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The Burning House Project

Website invites photographers to document their most prized possessions

The Burning House blog asks one question of its contributors: if your house were burning to the ground, what would you take with you? 

Participants send in a photograph (or illustration) of their most prized possessions arranged to their compositional liking. Following each photograph, a detailed list describes why each object is important to the artist and why they'd throw it in a duffel bag in their rush to safety. 

Documenting one's possessions provides a challenge for any photographer. When you look at an object you love, you see much more than the light reflected off its surface. You see the memories of your personal history embedded within it. You feel an affection based on what only you can see. Translating those emotions into a photograph requires an adept use of visual language. How do we render life in inanimate objects? 

The contributors to The Burning House each answer that question with their own skills. Composition and lighting are huge factors in the readability of their photos. Certain objects, like a baby's pacifier, are much more immediately evocative than more specific sentimental items, like an old, dirty baseball cap. But the placement of the objects within the frame allows them to resonate off of each other. Even without their accompanying descriptions, the images serve as visual narratives of the lives of their creators. Some artists may decry materialism, but there's no question that we put much of ourselves into the things we own. Objects become tokens of our past, cogs in comfort strategies, tools for creating our life's work. Even the more ascetic of us embed parts of themselves in a favorite shirt or a dog-eared book.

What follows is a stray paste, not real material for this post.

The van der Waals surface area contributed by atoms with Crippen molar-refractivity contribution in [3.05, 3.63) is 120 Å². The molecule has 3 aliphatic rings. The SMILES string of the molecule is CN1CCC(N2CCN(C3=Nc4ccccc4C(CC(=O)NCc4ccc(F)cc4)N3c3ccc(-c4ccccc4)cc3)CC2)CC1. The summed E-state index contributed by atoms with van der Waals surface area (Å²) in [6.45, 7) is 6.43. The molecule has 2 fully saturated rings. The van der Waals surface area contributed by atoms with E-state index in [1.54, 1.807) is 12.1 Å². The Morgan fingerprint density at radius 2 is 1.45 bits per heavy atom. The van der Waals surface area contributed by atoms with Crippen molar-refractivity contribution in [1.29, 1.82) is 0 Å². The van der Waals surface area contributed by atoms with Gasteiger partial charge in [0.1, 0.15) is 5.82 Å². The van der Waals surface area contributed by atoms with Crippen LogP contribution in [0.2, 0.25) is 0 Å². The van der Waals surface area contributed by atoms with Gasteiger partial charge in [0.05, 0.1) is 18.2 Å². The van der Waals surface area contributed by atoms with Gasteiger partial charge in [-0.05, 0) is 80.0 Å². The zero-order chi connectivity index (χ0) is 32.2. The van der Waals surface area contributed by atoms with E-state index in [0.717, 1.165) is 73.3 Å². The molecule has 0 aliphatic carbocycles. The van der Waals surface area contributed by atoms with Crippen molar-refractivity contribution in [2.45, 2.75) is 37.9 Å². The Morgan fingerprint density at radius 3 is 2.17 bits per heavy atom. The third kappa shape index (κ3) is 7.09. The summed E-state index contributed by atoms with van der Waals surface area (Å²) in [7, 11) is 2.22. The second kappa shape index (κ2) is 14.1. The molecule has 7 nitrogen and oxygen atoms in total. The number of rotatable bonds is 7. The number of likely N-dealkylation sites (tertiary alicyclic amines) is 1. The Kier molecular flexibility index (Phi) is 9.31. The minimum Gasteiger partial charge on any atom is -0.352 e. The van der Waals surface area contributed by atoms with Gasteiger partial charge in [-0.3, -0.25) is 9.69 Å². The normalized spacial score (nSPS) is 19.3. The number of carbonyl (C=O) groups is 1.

My favorite photos in the series are the ones that are also pet portraits. The inanimate objects are arranged and captured beautifully, but there's nothing quite like the look of admiration from your pug as he gazes up into your camera. One particularly moving image features the favorite toys of a 6-year-old child. His rescue list consists of only 9 items, while most of the adult photos depict far more. The older we grow, it seems, the more we own that clings to us. Certain adult lists are particularly brief, and they tend to hold the most mystery. Most people chose to rescue their cell phones and computers, but some restricted their list to intensely personal and specific items. The omission of objects that most people take for bare necessities says as much about a person as the inclusion of any item. 

It's also interesting to see how different these lists are from what they would have been 10, 20 years ago. Many digital gadgets make it onto people's lists. Kindles, iPads, and iPhones are all deemed important enough by some to salvage. These tools have become so central to organizing lives that losing them entails losing far more than an expensive toy. Saved photos, writing, and art can all be contained within a laptop. As our lives grow increasingly digital, our work becomes easier to carry. 

The website asks its contributors to think of their lists as "an interview condensed into one question". The challenge does provide for some worthwhile introspection as you decide what comes with you and what's left to burn. Anyone can submit a photo to be featured, so feel free to share your exercise in prioritization.